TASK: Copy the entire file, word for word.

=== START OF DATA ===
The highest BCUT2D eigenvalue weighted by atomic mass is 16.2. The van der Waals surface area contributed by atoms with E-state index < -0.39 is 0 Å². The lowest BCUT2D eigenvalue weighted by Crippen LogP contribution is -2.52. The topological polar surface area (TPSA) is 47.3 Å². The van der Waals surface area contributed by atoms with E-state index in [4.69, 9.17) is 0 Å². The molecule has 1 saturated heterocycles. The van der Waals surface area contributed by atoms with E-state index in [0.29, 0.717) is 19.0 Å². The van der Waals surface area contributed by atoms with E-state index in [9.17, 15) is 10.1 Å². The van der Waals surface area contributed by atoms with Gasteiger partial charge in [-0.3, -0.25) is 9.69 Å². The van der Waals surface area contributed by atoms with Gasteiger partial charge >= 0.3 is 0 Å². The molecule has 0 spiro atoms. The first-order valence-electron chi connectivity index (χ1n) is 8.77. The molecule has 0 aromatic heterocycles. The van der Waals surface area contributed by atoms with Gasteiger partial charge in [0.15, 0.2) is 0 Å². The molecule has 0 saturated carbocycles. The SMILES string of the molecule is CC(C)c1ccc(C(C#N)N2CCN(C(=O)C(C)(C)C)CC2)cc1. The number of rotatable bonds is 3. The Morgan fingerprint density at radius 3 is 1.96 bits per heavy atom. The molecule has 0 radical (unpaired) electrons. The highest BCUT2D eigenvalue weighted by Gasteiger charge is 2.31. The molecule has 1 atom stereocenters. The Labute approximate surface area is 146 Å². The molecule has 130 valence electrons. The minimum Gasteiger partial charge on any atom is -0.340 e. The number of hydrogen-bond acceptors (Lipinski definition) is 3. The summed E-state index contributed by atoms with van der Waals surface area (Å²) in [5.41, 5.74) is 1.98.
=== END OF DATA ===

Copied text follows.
The highest BCUT2D eigenvalue weighted by atomic mass is 16.2. The van der Waals surface area contributed by atoms with E-state index < -0.39 is 0 Å². The lowest BCUT2D eigenvalue weighted by Crippen LogP contribution is -2.52. The topological polar surface area (TPSA) is 47.3 Å². The van der Waals surface area contributed by atoms with E-state index in [4.69, 9.17) is 0 Å². The molecule has 1 saturated heterocycles. The van der Waals surface area contributed by atoms with E-state index in [0.29, 0.717) is 19.0 Å². The van der Waals surface area contributed by atoms with E-state index in [9.17, 15) is 10.1 Å². The van der Waals surface area contributed by atoms with Gasteiger partial charge in [-0.3, -0.25) is 9.69 Å². The van der Waals surface area contributed by atoms with Gasteiger partial charge >= 0.3 is 0 Å². The molecule has 0 spiro atoms. The first-order valence-electron chi connectivity index (χ1n) is 8.77. The molecule has 0 aromatic heterocycles. The van der Waals surface area contributed by atoms with Gasteiger partial charge in [0.15, 0.2) is 0 Å². The molecule has 0 saturated carbocycles. The SMILES string of the molecule is CC(C)c1ccc(C(C#N)N2CCN(C(=O)C(C)(C)C)CC2)cc1. The number of rotatable bonds is 3. The Morgan fingerprint density at radius 3 is 1.96 bits per heavy atom. The molecule has 0 radical (unpaired) electrons. The highest BCUT2D eigenvalue weighted by Gasteiger charge is 2.31. The molecule has 1 atom stereocenters. The Labute approximate surface area is 146 Å². The molecule has 130 valence electrons. The minimum Gasteiger partial charge on any atom is -0.340 e. The number of hydrogen-bond acceptors (Lipinski definition) is 3. The summed E-state index contributed by atoms with van der Waals surface area (Å²) in [5.41, 5.74) is 1.98.